The SCR CONNECTions web conference is free of charge and open to all.
We’re looking forward to “seeing you” next week.
Wednesday, December 1st, 2010
Heritage Preservation has begun a new national initiative, Getting Ready in Indian Country: Emergency Preparedness and Response for Native American Cultural Resources. Developed with support from the National Park Service and the Office of Environmental Compliance of the Department of the Interior, Getting Ready in Indian Country is intended to advance emergency preparedness, stimulate discussion, and inspire new projects for the care and protection of tribal heritage.
Wednesday, December 1st, 2010
Today, December 1st, is World AIDS Day. This day provides an opportunity to reflect on the HIV epidemic in our country and around the world. In the U.S., an estimated 1.1 million Americans are living with HIV ─ and one out of five does not know it. Worldwide, there are an estimated 33 million individuals with HIV. AIDS.gov (http://aids.gov/) encourages everyone to take action in Facing AIDS for World AIDS Day by promoting information about HIV/AIDS, encouraging people to tell their personal stories, and promoting HIV testing.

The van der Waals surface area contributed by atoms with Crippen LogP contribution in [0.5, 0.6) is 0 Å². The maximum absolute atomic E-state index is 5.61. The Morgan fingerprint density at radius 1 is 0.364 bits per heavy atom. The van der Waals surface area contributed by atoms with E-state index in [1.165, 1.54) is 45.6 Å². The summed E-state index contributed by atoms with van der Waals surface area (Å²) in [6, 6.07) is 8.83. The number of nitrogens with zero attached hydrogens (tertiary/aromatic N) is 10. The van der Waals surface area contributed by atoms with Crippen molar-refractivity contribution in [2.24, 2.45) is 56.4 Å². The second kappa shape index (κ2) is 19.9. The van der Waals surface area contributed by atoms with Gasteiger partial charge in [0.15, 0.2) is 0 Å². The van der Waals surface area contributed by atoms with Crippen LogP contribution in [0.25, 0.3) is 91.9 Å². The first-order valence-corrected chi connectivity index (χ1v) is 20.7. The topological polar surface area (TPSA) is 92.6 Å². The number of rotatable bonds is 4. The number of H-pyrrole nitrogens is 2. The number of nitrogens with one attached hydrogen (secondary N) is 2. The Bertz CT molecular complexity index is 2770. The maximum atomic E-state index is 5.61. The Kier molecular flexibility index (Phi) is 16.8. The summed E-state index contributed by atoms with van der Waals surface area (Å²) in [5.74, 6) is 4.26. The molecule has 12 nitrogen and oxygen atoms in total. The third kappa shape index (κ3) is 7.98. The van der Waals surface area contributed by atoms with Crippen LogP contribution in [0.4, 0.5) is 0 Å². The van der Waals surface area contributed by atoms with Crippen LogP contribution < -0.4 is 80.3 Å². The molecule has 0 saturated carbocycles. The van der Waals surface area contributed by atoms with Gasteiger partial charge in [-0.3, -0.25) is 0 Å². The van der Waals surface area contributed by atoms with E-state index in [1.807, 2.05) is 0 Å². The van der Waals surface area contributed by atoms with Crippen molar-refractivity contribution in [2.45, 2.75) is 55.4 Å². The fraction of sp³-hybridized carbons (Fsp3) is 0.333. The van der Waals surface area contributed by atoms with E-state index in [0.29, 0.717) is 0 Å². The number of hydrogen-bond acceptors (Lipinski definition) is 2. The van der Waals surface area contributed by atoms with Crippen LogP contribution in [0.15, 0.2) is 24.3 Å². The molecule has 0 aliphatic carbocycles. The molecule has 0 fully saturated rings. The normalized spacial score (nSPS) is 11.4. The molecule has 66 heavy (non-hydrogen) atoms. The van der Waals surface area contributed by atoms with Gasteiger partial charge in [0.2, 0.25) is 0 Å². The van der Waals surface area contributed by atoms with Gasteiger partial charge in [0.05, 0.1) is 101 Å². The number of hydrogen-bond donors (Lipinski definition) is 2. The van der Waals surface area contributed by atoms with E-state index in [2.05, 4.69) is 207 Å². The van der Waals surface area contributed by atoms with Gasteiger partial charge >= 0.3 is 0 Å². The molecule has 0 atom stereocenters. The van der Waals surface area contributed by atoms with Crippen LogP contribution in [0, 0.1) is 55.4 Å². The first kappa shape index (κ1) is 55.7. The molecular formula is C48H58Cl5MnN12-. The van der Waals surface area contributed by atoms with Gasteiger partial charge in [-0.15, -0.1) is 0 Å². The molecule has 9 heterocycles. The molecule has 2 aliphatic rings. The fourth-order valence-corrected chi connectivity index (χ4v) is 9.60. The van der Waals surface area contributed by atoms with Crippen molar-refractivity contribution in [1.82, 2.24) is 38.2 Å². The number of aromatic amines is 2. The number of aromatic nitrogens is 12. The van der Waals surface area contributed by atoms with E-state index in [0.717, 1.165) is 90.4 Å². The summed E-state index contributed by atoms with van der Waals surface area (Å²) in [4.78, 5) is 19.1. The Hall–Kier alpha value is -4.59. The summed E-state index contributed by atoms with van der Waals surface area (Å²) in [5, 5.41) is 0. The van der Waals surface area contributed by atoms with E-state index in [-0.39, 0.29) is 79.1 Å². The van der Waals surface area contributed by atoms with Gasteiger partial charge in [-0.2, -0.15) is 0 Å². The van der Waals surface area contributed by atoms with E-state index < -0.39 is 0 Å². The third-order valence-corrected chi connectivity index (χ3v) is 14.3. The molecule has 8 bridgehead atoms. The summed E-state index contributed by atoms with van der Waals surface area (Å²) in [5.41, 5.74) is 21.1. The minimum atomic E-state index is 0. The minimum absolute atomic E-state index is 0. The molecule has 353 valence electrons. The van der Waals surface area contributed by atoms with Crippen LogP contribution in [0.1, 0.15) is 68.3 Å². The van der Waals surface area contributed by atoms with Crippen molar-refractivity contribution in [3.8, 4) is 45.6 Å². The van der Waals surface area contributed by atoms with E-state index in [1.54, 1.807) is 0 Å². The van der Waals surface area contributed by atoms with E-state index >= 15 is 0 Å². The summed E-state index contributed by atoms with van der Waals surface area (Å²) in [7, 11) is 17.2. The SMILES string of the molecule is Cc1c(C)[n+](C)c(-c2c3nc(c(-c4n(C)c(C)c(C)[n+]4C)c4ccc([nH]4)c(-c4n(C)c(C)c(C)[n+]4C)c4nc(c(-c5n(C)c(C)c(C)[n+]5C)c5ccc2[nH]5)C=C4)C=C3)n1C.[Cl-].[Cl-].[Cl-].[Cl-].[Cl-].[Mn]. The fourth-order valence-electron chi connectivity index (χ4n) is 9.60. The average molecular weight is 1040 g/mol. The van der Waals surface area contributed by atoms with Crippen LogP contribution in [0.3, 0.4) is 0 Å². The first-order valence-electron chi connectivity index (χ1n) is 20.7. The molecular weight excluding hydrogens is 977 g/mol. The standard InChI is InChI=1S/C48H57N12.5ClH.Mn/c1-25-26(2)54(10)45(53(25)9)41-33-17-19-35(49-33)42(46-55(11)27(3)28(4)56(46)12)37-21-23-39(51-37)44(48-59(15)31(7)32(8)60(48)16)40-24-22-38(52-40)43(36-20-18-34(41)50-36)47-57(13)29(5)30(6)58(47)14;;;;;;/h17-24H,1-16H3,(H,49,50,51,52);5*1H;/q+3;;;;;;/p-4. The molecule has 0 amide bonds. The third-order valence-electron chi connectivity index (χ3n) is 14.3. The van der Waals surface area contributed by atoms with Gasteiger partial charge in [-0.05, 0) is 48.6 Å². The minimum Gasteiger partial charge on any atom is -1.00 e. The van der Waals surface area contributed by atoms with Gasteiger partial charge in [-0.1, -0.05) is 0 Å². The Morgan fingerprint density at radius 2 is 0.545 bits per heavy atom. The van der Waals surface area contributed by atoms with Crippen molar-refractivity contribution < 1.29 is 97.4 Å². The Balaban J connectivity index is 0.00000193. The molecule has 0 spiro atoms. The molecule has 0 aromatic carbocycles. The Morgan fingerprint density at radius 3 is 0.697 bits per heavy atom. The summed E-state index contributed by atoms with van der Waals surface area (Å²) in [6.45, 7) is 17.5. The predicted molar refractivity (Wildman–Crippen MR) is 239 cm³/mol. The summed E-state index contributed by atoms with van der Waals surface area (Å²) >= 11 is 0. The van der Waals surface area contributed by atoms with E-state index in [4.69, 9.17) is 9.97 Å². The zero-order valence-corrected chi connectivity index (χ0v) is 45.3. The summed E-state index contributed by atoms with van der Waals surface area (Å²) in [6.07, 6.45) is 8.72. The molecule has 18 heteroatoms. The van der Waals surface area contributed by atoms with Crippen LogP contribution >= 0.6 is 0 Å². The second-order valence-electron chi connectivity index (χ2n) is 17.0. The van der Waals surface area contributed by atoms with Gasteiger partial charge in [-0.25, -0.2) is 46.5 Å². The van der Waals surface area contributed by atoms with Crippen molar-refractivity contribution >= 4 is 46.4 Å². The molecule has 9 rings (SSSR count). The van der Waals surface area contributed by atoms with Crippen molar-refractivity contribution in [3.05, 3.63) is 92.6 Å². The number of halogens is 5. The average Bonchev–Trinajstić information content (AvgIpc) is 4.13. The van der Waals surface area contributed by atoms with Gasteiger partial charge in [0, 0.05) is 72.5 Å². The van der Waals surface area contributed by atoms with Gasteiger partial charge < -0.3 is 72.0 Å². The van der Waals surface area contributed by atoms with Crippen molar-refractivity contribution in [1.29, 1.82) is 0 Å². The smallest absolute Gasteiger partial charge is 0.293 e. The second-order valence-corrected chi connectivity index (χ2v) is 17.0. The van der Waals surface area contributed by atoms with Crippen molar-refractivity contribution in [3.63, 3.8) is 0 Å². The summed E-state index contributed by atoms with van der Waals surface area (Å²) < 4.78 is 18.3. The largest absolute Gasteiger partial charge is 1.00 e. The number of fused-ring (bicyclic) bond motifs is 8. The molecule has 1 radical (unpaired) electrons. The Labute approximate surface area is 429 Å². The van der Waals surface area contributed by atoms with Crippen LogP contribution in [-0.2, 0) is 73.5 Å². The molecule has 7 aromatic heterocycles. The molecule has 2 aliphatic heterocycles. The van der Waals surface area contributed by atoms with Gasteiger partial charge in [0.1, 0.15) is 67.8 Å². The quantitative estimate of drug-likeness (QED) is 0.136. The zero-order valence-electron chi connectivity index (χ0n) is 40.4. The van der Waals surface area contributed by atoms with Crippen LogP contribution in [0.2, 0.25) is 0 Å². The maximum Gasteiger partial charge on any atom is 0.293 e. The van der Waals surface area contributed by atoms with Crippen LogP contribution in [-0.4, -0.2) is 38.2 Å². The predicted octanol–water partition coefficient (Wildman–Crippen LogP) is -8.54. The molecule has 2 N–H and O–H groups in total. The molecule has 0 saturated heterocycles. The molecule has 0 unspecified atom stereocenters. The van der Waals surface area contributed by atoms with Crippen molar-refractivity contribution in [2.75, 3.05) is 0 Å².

Information on HIV/AIDS and World AIDS Day can be found at:
* World AIDS Day, December 1 http://www.worldaidsday.org/
* Facing AIDS http://www.aids.gov/facingaids/
* National Minority AIDS Council http://www.nmac.org/
* National Library of Medicine HIV/AIDS Information http://sis.nlm.nih.gov/hiv.html
Yahoo! Events also has a page devoted to World AIDS Day (http://events.yahoo.com/worldaidsday/2010/) with lots of information about HIV/AIDS, including a timeline of the history of HIV/AIDS in the world.
The Kaiser Family Foundation has a number of its key resources on the HIV/AIDS epidemic in the U.S. and globally. These can be found at:
Wednesday, November 24th, 2010
The U.S. Department of Health and Human Services (HHS) invites everyone to be part of the launch of Healthy People 2020 on Thursday, 2 December 2010, 10AM – 12 PM, CT. If unable to attend in person, participation via Web streaming is available, but requires advance registration.
For more than 30 years, Healthy People has provided a public health road map and compass for the country. Join as the US Department of Health and Human Services unveils health promotion and disease prevention objectives for the next decade.